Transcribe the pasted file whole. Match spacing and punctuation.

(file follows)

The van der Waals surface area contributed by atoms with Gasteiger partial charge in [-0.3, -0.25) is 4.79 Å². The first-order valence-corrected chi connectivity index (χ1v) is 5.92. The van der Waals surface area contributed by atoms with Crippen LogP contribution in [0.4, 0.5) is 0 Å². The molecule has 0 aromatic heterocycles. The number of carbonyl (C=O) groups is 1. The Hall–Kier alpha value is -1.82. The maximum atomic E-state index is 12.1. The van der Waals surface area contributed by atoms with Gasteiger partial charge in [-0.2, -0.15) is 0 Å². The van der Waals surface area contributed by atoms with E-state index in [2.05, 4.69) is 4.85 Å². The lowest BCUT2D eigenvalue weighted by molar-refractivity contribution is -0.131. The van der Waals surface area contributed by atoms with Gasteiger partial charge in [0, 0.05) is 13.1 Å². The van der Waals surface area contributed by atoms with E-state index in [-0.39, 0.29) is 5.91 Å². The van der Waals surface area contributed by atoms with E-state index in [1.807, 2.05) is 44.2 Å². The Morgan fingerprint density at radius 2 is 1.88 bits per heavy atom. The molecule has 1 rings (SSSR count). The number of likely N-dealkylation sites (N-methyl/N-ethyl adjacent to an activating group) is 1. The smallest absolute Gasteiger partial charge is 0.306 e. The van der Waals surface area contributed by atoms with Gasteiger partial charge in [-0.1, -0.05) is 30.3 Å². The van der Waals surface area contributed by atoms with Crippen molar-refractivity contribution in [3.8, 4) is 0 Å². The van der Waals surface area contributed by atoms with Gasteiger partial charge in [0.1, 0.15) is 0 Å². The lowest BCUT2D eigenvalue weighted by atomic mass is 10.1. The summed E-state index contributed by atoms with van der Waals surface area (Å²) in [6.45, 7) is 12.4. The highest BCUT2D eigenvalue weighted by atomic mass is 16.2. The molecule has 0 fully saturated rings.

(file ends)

The van der Waals surface area contributed by atoms with Gasteiger partial charge in [-0.3, -0.25) is 4.79 Å². The first-order valence-corrected chi connectivity index (χ1v) is 5.92. The van der Waals surface area contributed by atoms with Crippen LogP contribution in [0.4, 0.5) is 0 Å². The molecule has 0 aromatic heterocycles. The number of carbonyl (C=O) groups is 1. The Hall–Kier alpha value is -1.82. The maximum atomic E-state index is 12.1. The van der Waals surface area contributed by atoms with Gasteiger partial charge in [-0.2, -0.15) is 0 Å². The van der Waals surface area contributed by atoms with E-state index in [2.05, 4.69) is 4.85 Å². The lowest BCUT2D eigenvalue weighted by molar-refractivity contribution is -0.131. The van der Waals surface area contributed by atoms with Gasteiger partial charge in [0, 0.05) is 13.1 Å². The van der Waals surface area contributed by atoms with E-state index in [-0.39, 0.29) is 5.91 Å². The van der Waals surface area contributed by atoms with E-state index in [1.807, 2.05) is 44.2 Å². The Morgan fingerprint density at radius 2 is 1.88 bits per heavy atom. The molecule has 1 rings (SSSR count). The number of likely N-dealkylation sites (N-methyl/N-ethyl adjacent to an activating group) is 1. The smallest absolute Gasteiger partial charge is 0.306 e. The van der Waals surface area contributed by atoms with Gasteiger partial charge in [-0.1, -0.05) is 30.3 Å². The van der Waals surface area contributed by atoms with Crippen molar-refractivity contribution in [3.8, 4) is 0 Å². The van der Waals surface area contributed by atoms with Gasteiger partial charge in [0.1, 0.15) is 0 Å². The lowest BCUT2D eigenvalue weighted by atomic mass is 10.1. The summed E-state index contributed by atoms with van der Waals surface area (Å²) in [6.45, 7) is 12.4. The highest BCUT2D eigenvalue weighted by atomic mass is 16.2. The molecule has 0 fully saturated rings.